The connection between Hollywood and Broadway has evolved over the decades from a one-way street to something now resembling a Moebius strip. One is constantly feeding inspiration and content to the other, with some projects (Hairspray, Little Shop of Horrors) circling back again, carrying new characters and storylines along for the ride.
It’s going to be interesting, then, to see how Broadway responds to the cinematic success of Into The Woods. Will producers there tamp down the seamier aspects of the original stage production and snip out characters like the film’s director Rob Marshall and its many producers did? You know, for the kids? Because for however well they adapt Stephen Sondheim and James Lapine’s witty and wise musical, it is still a Disney vehicle that has been slightly neutered in hopes of garnering mass appeal.
To the film company’s credit, the creators hit on a rich vein of moldable source material with Woods that folds in neatly with their long-running interest in fairy tales and ancient yarns. If anything, the Sondheim/Lapine work offered up a cornucopia of inspiration, with its spins on Cinderella, Little Red Riding Hood, Rapunzel, and Jack and the Beanstalk. As in the original musical, this film imagines a world where all the stories are happening simultaneously and affect one another, all under the watchful eye of a powerful witch (played with scenery-chewing brio by Meryl Streep).
The story that threads it all together involves a baker and his wife (future late night talk show host James Corden and Emily Blunt) learning that the couple’s infertility issues are caused by a curse placed on the house by the witch that lives next door. And if they are to lift the curse, they must collect hair as yellow as corn, a cape as red as blood, a slipper as pure as gold, and a cow as white as milk.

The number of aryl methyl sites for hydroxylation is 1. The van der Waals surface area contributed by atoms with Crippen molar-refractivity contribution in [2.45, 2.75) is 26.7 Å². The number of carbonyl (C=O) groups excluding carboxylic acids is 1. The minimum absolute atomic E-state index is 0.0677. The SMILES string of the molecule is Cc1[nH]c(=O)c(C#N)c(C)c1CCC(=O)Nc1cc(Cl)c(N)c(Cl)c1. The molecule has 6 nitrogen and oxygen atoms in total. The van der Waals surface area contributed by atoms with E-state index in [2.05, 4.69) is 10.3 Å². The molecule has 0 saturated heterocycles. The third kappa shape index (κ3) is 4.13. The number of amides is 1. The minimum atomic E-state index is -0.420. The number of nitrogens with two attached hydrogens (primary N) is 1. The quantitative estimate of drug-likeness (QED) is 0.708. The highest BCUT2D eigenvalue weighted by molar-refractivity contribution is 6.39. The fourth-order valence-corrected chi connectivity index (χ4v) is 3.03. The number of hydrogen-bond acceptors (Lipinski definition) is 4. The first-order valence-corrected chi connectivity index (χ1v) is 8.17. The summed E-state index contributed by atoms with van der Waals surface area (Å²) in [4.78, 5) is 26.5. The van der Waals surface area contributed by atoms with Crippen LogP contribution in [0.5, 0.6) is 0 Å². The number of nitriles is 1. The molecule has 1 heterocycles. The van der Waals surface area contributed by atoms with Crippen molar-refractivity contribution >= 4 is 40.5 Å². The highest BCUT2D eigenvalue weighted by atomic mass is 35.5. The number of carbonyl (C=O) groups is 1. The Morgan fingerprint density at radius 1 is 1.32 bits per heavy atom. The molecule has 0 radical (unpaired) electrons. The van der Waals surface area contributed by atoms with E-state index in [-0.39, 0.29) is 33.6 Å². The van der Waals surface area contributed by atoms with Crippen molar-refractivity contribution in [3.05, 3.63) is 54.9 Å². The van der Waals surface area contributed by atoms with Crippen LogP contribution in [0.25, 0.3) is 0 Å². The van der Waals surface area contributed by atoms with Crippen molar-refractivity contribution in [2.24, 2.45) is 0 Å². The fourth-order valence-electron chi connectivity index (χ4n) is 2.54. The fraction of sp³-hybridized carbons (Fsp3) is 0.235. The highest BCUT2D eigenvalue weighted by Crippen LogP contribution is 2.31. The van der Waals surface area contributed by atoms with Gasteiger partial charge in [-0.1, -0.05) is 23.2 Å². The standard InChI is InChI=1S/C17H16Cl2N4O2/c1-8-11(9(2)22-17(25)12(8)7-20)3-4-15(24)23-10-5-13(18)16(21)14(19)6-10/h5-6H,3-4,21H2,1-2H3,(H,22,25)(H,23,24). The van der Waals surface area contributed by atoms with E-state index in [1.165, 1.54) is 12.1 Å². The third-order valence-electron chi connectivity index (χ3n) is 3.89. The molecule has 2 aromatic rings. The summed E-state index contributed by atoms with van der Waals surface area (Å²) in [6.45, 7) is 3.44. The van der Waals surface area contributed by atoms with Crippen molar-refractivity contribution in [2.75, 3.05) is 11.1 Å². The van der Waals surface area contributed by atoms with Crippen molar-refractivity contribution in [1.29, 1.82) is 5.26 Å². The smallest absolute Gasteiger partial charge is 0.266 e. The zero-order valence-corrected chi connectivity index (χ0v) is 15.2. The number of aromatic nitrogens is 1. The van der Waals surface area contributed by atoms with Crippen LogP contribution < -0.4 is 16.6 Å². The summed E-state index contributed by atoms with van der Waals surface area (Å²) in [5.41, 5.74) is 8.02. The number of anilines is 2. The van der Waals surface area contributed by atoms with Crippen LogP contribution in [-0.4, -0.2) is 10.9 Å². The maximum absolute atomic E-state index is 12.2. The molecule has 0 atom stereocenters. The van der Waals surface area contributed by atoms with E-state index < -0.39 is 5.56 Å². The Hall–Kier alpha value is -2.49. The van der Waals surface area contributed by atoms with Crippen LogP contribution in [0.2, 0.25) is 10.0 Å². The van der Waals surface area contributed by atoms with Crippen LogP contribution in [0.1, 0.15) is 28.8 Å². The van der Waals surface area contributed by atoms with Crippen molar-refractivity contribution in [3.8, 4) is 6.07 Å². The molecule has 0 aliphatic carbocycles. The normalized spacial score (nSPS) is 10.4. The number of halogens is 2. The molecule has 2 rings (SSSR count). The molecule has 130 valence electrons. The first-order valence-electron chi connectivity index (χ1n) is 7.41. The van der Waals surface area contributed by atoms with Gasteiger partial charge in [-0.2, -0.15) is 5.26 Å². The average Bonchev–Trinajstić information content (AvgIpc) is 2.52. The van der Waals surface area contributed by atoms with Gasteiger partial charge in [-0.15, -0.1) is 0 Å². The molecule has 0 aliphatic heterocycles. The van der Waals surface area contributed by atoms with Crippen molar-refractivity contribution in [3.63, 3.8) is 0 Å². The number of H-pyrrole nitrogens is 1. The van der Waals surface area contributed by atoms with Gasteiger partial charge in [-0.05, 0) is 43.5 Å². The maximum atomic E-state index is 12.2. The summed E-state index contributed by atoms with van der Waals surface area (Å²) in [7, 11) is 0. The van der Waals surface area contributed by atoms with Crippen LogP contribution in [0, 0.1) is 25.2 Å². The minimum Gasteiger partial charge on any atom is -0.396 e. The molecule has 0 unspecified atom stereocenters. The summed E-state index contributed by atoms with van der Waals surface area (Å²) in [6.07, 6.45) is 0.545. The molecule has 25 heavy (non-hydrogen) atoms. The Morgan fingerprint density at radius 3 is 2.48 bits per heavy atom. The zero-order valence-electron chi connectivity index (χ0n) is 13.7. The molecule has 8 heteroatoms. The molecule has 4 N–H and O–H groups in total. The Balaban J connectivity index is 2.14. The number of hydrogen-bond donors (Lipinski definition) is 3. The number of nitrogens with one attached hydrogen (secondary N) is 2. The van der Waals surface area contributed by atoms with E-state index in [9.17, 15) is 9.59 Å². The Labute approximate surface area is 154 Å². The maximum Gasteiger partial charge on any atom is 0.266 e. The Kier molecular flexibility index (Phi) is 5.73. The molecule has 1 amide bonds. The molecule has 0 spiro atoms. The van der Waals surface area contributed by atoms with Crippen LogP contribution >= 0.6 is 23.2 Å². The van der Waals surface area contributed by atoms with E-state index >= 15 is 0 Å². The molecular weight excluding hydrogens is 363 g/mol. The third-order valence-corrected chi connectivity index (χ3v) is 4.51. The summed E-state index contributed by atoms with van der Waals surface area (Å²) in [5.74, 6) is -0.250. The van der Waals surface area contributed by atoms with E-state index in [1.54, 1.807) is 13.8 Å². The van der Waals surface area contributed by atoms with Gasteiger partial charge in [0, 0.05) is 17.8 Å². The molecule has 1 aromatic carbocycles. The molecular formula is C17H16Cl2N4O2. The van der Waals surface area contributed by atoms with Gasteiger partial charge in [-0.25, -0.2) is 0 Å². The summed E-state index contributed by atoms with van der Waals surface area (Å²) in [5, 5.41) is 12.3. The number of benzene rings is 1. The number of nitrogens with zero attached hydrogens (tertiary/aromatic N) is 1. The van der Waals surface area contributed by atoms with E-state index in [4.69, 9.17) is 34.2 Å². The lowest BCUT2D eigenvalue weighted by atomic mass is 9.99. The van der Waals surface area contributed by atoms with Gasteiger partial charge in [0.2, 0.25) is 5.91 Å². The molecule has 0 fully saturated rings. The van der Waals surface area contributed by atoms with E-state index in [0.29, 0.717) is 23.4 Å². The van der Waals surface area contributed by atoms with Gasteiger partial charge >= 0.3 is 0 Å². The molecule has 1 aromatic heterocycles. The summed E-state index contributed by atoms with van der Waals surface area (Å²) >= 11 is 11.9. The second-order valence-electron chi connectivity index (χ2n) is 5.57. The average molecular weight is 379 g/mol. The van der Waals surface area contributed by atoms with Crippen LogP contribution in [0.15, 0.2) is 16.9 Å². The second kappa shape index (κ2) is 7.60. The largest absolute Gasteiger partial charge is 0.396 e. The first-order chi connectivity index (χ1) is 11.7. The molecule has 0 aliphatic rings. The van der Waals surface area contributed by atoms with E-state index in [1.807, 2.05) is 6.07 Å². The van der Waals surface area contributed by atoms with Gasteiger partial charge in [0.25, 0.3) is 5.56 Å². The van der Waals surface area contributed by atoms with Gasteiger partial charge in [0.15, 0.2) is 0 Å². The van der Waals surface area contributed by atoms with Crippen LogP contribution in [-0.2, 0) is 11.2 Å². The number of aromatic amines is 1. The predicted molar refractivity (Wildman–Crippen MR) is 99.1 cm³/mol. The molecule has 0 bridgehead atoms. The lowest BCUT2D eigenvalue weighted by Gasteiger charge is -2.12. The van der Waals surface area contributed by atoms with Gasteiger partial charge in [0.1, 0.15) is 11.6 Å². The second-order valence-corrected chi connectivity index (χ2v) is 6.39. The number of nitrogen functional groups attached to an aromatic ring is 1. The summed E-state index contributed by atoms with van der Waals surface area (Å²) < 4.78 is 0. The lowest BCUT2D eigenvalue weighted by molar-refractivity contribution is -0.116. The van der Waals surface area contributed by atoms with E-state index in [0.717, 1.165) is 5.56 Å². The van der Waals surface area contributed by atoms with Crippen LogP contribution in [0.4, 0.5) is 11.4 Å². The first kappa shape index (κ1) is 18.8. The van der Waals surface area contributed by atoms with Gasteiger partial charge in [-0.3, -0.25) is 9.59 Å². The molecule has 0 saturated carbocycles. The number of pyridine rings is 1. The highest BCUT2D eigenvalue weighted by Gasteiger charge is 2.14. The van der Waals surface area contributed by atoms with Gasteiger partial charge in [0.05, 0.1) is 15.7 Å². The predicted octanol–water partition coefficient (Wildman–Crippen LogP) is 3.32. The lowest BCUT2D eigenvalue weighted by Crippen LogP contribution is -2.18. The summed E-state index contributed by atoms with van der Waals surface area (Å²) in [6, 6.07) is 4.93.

You can hopefully put the pieces together connecting this to each of the aforementioned tales by this point, but watching these characters cross paths and picking out how Sondheim and Lapine tweaked their well-known stories in big and small ways is where the film gets its energy. That and the agile vocal performances from almost all the main actors in it. To no one’s surprise, Anna Kendrick is a standout as the put-upon Cinderella and Johnny Depp’s few scenes as The Big Bad Wolf carry a strong whiff of the sexual tension that imbued the stage production. The real show-stoppers, however, are Chris Pine and Billy Magnussen, who play sibling princes overcome with romantic longing (for Cinderella and Rapunzel, respectively) and let it all out in “Agony,” a hilarious and perfectly overwrought musical number staged on a babbling brook.
This filmic adaptation of Into The Woods can’t maintain the energy of its first half, unfortunately. The post-fake out happy ending third act is a schlep, not helped by the film’s chastening of a key relationship and the survival of another character knocked off in the stage version. Both felt essential to the original and hurt this adaptation by being brushed aside. There’s also the question of where the $50 million budget for the film went outside of the fine costumes and (likely) the salaries of the cast and crew: for a company known to bring such visual flair to its films, there’s little of that brought to the fore here.
To that last note, it feels like Disney is getting ahead of itself by anticipating the future success of this film on DVD/Blu-ray and streaming services with this production. And many of the scenes in the titular forest might actually be aided by being squeezed into the claustrophobic confines of a flat screen TV or laptop. But like so many of the other edits, adjustments, and rewrites done to this material, it puts the film at a serious disadvantage, ensuring that viewers keep one foot rooted in reality rather than letting them get lost in the forest with their onscreen companions.